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    Pole dancing has spent some time being thought of as degrading, but it has been becoming more and more accepted as housewives rave about the empowerment found in strip aerobics and other more exotic forms of exercise.  The history of the pole dance is centuries old. It is often associated with the strip tease, which has a history that goes back even further.

    According to, this ancient art form dates back to the Sumerion times. Striptease began with the story of Sumerian love Goddess, Inanna who traveled to the underworld in search of her lover. With each layer of hell that she traveled, she removed a layer of clothing.  The earth is barren during her absence, but abundant upon her return. It is thought that belly dancing evolved from this story, and was originally thought to strengthen and prepare the body for childbirth.

    Some African tribes had a form of pole dancing. Betrothed women would dance with wooden poles to show their future husbands how they wanted to make love. Some pole dancing is also attributed to the pagan ritual surrounding the Maypole.

    In the late 1800s and early 1900s, traveling tent shows had strip performances to keep the men coming back. The smaller dancers began using the tent poles to dance around, and they became the pole dance tents. These dancers were also tied in with the “hootchie kootch” dance.  According to, “(Hootchy Kootchy)  is derived from the French "couche," past part of "coucher" which means "to lay down." The Hootchy-Kootchy (Hoochi-Coochi) or Cooch dance is a pseudo-Turkish, sensual dance executed only by women in short skirts, bare midriffs and tight breastbands, which is said to have originated at the Philadelphia Centennial Fair (May-Nov-1876.)” Over the years many forms of erotic dance were lumped into that category.

    The first recorded pole dance debuted in Oscar Wilde's play  "Salome".   From there pole dancing was made more popular in 1968 by Belle Jangles at a strip joint in Oregon. Modern Pole Dancing did not come begin to evolve until the eighties.  It started as a craze in Canada and spread into the United States with help from Gentlemen’s club corporations like Rhino Spearmint. Canadian dancer Fawnia Mondey is one of the first pole dancing champions, and she started teaching pole dancing to every day women in the nineties. She produced the very first instructional pole dancing DVD.

    Louisvillian Jeanette Martinez a.k.a. SoulFire Bay began her journey to the pole at a young age. Born and raised on the west coast of California, she started gymnastic and dance training at age four. She then moved onto martial arts and modeling.

    “It was noted  at a young age that I had extreme flexiblity,” she says. “ I loved to show that  off and was encouraged to do so. I took ballet and tap lessons at five-years-old, began tumbling and modern dance  with a company at severn-years-old, and began modeling, acting, runway lessons, shows and conventions at eight-years-old.”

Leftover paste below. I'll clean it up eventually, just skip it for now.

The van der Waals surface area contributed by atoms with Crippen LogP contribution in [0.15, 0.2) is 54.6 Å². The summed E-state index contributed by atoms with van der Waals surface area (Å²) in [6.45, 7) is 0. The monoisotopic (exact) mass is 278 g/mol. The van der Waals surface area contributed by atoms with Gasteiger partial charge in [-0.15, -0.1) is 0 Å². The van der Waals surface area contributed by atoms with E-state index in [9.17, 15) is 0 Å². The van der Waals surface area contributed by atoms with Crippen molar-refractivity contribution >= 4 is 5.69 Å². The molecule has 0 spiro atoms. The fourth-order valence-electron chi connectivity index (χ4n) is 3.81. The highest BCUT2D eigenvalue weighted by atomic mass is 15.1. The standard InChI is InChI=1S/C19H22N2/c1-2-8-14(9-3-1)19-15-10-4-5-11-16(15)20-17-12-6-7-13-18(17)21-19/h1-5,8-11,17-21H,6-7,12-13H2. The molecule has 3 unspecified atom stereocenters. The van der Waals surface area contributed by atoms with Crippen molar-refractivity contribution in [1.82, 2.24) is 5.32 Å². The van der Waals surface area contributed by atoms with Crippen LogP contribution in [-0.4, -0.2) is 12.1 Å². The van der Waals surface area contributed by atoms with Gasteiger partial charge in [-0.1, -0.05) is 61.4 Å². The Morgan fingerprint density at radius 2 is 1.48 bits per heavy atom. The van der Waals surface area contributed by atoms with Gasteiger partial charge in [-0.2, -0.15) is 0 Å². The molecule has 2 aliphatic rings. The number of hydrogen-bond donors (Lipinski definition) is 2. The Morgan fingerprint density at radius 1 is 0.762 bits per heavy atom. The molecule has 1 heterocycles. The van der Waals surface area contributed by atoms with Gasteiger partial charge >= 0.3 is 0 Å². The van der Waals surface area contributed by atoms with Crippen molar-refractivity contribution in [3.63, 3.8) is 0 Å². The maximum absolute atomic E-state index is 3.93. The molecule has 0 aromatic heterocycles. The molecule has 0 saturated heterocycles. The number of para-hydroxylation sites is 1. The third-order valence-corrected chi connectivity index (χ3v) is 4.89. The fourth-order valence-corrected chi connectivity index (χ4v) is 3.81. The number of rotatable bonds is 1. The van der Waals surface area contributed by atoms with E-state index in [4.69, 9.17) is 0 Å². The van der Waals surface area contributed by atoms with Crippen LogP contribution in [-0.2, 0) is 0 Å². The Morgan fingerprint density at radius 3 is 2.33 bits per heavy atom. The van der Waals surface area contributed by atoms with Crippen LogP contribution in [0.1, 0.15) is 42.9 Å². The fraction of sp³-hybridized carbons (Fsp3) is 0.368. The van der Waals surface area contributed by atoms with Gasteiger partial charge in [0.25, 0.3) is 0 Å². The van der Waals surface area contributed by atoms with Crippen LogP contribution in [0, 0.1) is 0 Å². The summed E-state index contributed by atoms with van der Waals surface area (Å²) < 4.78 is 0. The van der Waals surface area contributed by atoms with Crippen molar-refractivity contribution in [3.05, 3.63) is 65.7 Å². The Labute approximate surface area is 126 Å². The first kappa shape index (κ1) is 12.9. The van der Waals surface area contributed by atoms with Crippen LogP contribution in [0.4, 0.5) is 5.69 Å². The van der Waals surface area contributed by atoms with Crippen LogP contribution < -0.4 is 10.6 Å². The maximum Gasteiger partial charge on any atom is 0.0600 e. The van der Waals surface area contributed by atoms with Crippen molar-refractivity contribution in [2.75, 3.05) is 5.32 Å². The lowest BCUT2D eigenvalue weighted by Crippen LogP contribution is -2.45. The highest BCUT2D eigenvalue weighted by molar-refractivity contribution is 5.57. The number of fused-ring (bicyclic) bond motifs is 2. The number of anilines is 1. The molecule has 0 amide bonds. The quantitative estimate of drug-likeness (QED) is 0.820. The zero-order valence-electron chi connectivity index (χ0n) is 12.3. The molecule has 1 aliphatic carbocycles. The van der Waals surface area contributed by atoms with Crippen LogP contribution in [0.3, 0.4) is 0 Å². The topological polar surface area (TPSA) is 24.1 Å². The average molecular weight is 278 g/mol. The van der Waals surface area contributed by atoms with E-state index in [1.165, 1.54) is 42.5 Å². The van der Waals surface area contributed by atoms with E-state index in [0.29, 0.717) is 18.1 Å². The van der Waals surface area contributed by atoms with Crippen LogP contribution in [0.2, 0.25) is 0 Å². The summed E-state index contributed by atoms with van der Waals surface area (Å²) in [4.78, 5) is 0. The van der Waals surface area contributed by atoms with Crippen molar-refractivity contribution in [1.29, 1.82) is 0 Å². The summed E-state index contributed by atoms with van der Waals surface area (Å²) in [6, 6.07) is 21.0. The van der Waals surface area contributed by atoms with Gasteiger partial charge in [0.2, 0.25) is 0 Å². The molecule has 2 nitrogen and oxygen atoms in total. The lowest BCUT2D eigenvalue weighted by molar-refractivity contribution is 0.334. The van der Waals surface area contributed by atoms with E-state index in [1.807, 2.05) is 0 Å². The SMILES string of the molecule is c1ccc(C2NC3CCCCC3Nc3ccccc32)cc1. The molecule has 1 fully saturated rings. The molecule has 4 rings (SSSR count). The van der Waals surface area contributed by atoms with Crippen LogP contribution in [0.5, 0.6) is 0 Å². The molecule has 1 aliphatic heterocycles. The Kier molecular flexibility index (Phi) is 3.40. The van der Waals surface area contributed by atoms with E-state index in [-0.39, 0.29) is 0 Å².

Martinez continued to improve her skill through out her younger years and evolved into a contortionist extraordinaire who has learned to incorporate the pole into her contortions.She began doing cabaret shows on the west coast at age 18. Since her debut, she has performed in 90+ clubs in cabarets across America. A connection with a music producer led to  many print ads and magazine shoots. During this time she also experienced and overcame a mentallly and physically abusive relationship that she was able to overcome and continues to find empowerment through her art. She hopes to encourage other women to find their own sexual empowerment and to seek for their own inner beauty.

    In addition to dancing and contortionism, Martinez plays classical piano, guitar and writes poetry. She is also a student, proud mother of one, and a featured dancer with the Louisville burlesque troop Va  VaVixens.    She most recently performed in Va Va Vintage and will be returning for Va Va Valentine in February at Art Sanctuary and the Alley Theater.  The Vixens have been performing in Louisville for one year and Va Va Valentine will be their fifth show. Don't miss your chance to see this ancient art form on the stage.

    Jessica Lynn's picture

    About Jessica Lynn

    Jessica Lynn has been writing for since fall of 2010 and has also been published in LEO, Velocity, Voice-Tribune and others after serving as Editor in Chief of The JCC student newspaper, The Quadrangle. She has also served as columnist or contributing writer to an array of online publications.

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